The Coolest Behind The Scenes Details From 'The Cabin in the Woods'
There's so much happening on screen during The Cabin in the Woods - Easter eggs, monster cameos, inside jokes - that it can be easy to forget that it's just as chaotic behind the cameras. While fans are busy enjoying the story and theorizing about its meaning, plenty of people had to work hard just to make sure audiences would be able to see it in the first place.
From constant problems with releasing to the difficulties and details of the special effects work, there are plenty of fascinating behind-the-scenes facts and tidbits from The Cabin in the Woods that will make you appreciate even more the awesome final product the cast and crew created. So read on, and don't forget to vote up the bits you find most interesting.
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The Script Was Written In Just Three Days
The film was directed by Drew Goddard, and written by both him and Joss Whedon. Both men had also previously written for Buffy the Vampire Slayer, but this new experience working together would be totally different. Whedon proposed they lock themselves in a hotel room, and write the whole movie over one weekend. Goddard happily agreed, and the two produced a script in just three days.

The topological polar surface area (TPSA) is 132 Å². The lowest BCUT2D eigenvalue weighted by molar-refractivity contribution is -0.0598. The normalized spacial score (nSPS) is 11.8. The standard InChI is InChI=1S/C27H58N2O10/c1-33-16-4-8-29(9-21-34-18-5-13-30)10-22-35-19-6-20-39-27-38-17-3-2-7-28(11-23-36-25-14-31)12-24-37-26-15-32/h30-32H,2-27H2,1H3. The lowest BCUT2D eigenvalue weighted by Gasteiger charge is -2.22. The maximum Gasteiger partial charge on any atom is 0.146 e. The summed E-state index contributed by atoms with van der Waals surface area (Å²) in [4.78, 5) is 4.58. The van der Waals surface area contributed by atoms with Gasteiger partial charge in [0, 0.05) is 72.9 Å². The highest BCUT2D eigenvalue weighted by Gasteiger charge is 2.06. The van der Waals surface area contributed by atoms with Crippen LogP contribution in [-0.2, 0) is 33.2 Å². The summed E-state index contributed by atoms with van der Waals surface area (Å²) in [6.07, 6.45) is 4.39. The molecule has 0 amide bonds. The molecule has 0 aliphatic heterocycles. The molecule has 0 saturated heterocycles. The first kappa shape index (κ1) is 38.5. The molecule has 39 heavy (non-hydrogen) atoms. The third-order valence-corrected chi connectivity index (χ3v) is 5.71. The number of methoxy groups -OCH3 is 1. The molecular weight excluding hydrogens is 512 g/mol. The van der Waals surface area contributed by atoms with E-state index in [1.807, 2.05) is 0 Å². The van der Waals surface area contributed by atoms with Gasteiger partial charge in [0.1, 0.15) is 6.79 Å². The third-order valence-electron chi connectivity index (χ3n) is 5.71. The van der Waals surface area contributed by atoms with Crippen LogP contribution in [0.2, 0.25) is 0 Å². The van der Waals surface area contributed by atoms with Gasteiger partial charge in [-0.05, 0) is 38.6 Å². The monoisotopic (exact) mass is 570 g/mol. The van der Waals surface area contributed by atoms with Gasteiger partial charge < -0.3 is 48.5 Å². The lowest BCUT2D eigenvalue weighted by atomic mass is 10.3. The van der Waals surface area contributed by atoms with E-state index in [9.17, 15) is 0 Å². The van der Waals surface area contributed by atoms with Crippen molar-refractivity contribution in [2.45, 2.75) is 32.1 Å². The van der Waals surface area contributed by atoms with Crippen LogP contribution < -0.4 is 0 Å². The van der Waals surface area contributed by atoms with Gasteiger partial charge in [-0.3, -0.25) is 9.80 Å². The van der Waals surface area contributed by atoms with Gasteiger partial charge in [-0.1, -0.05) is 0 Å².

He later said of the process:
I think the most surprising thing was how much fun it was. It’s definitely scary to say we’re locking ourselves in our hotel and we’re not allowed to leave until we have a script. That’s a little terrifying, and yet in the case of Cabin, it was just fun.
It seemed to work, though the finished product needed some trimming. Goddard continued, "I have to say, everything we wanted to make into the film at the end of the day made it into the film."
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Countless Death Scenes Had To Be Individually Filmed For This One Shot